Castro’s passion for writing began in fourth grade when his teacher assigned students an “original paragraph” based on a provided title.
“Most of my classmates found this an onerous task,” he said. “I loved it. I really got into it.”
He loved to read fiction and later turned to journalistic writing. In college at the State University of New York-Buffalo, he enjoyed the readings given by the lively English Department. He struggled to give a quick synopsis of what each poem meant, until reading Federico Garcia Lorca’s poetry made him realize he was asking the wrong question. Instead of “what does it mean,” he should be asking “how does it affect you?”
“I realized that poetry could be like music or art that affected you on more than an intellectual basis,” Castro said.
Around that time, he was strongly influenced by songwriters of the 1960s, such as Bob Dylan, Donovan and Paul Simon. While waiting to be trained at the New York welfare office after a strike, he passed the time by writing songs in his black department notebook.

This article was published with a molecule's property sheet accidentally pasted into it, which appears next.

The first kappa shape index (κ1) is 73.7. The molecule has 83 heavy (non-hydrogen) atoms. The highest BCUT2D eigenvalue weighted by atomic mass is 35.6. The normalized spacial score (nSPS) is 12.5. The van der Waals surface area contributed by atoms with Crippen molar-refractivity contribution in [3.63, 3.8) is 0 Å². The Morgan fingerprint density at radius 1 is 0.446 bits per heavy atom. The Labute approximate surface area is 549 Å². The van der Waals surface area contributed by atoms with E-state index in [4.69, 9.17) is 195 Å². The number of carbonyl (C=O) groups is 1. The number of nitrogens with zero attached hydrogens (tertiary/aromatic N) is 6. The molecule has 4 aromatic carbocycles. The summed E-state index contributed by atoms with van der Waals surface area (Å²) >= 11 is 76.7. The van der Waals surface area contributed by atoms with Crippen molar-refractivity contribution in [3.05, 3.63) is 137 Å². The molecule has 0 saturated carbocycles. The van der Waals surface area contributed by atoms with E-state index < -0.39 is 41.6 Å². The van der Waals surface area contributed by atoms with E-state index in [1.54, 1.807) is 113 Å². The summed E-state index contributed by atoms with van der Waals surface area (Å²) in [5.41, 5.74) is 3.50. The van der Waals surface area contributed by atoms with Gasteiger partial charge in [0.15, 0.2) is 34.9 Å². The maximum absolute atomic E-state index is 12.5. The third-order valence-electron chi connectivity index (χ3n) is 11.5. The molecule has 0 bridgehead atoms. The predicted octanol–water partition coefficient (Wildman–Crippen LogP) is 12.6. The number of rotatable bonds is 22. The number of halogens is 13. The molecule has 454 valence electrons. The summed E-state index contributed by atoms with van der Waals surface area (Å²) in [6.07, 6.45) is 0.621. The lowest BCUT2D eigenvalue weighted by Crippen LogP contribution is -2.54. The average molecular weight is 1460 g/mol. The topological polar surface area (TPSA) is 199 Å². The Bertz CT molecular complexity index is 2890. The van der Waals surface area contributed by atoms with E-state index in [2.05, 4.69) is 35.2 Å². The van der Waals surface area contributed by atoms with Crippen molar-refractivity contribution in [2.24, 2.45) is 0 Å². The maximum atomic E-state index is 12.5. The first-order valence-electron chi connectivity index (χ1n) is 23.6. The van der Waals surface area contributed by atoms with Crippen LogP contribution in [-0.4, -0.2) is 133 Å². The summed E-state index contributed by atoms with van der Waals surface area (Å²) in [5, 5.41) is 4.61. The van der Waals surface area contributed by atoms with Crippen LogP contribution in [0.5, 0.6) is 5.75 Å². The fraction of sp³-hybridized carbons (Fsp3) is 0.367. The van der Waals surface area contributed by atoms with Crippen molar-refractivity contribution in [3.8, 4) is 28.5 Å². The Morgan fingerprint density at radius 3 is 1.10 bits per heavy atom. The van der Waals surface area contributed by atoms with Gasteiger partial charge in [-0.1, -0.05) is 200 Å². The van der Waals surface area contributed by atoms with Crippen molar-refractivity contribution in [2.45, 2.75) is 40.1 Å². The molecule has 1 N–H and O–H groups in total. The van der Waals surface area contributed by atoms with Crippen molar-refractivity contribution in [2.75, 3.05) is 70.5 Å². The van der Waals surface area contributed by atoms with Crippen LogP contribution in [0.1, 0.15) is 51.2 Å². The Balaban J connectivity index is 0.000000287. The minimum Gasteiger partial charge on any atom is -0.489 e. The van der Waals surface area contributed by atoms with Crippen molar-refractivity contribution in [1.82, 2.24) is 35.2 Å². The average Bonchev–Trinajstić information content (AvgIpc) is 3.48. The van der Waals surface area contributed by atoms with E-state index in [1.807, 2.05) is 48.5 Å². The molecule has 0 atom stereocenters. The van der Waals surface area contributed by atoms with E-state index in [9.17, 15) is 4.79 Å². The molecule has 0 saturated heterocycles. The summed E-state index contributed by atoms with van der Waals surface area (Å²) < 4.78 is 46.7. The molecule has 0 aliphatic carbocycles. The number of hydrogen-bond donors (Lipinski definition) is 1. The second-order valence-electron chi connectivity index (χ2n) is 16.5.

“And that was the beginning of my poetry journal,” he said.
Castro started to focus on poetry almost the minute he arrived in St. Louis in the fall of 1967 to attend graduate school at Washington University. He emerged from the university holding a doctorate in American literature with a focus on Native American literature. His dissertation, “Interpreting the Indian: 20th-century Poets and the Native American,” was later published by the University of New Mexico Press and reprinted in paperback by the Oklahoma University Press.
In 1972, Castro began teaching at University of Missouri-St. Louis, where he developed a Native American literature course, one of the earliest in the country. His mentor, Native American poet and medievalist scholar Carter Revard, directed him in 1977 to a conference for Native American poetry, where he met some like-minded professors. They pooled their teaching ideas into a book published by the Modern Language Association to promote the field of study.
Castro’s interest in Native American poetry started as an antidote to his very urban background.
“I wanted to find a way to develop a healthy relationship to the natural world,” he said.
He also wanted to become familiar with the mythologies that originated on the North American continent.